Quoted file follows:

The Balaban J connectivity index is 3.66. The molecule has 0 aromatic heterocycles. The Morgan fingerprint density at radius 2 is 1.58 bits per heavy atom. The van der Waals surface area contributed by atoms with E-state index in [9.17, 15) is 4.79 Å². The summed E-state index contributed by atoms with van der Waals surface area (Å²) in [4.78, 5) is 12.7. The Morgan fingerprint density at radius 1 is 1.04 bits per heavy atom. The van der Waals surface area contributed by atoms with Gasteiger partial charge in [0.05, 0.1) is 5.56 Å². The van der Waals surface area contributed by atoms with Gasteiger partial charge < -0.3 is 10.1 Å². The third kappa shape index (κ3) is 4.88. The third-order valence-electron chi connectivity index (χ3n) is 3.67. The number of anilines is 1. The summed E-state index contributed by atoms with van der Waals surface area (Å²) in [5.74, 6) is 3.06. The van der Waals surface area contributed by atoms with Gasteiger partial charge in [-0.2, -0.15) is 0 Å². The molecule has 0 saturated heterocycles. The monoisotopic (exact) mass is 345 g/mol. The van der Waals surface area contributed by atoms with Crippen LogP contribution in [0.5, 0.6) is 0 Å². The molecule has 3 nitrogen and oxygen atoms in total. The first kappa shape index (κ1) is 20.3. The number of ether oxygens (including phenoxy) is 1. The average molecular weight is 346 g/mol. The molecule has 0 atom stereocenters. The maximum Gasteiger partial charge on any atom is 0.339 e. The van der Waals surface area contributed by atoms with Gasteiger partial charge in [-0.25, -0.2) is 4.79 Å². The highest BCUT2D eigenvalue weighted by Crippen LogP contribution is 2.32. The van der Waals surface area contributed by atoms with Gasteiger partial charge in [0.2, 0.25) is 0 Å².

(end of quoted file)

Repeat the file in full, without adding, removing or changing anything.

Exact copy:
The Balaban J connectivity index is 3.66. The molecule has 0 aromatic heterocycles. The Morgan fingerprint density at radius 2 is 1.58 bits per heavy atom. The van der Waals surface area contributed by atoms with E-state index in [9.17, 15) is 4.79 Å². The summed E-state index contributed by atoms with van der Waals surface area (Å²) in [4.78, 5) is 12.7. The Morgan fingerprint density at radius 1 is 1.04 bits per heavy atom. The van der Waals surface area contributed by atoms with Gasteiger partial charge in [0.05, 0.1) is 5.56 Å². The van der Waals surface area contributed by atoms with Gasteiger partial charge < -0.3 is 10.1 Å². The third kappa shape index (κ3) is 4.88. The third-order valence-electron chi connectivity index (χ3n) is 3.67. The number of anilines is 1. The summed E-state index contributed by atoms with van der Waals surface area (Å²) in [5.74, 6) is 3.06. The van der Waals surface area contributed by atoms with Gasteiger partial charge in [-0.2, -0.15) is 0 Å². The molecule has 0 saturated heterocycles. The monoisotopic (exact) mass is 345 g/mol. The van der Waals surface area contributed by atoms with Crippen LogP contribution in [0.5, 0.6) is 0 Å². The molecule has 3 nitrogen and oxygen atoms in total. The first kappa shape index (κ1) is 20.3. The number of ether oxygens (including phenoxy) is 1. The average molecular weight is 346 g/mol. The molecule has 0 atom stereocenters. The maximum Gasteiger partial charge on any atom is 0.339 e. The van der Waals surface area contributed by atoms with Gasteiger partial charge in [-0.25, -0.2) is 4.79 Å². The highest BCUT2D eigenvalue weighted by Crippen LogP contribution is 2.32. The van der Waals surface area contributed by atoms with Gasteiger partial charge in [0.2, 0.25) is 0 Å².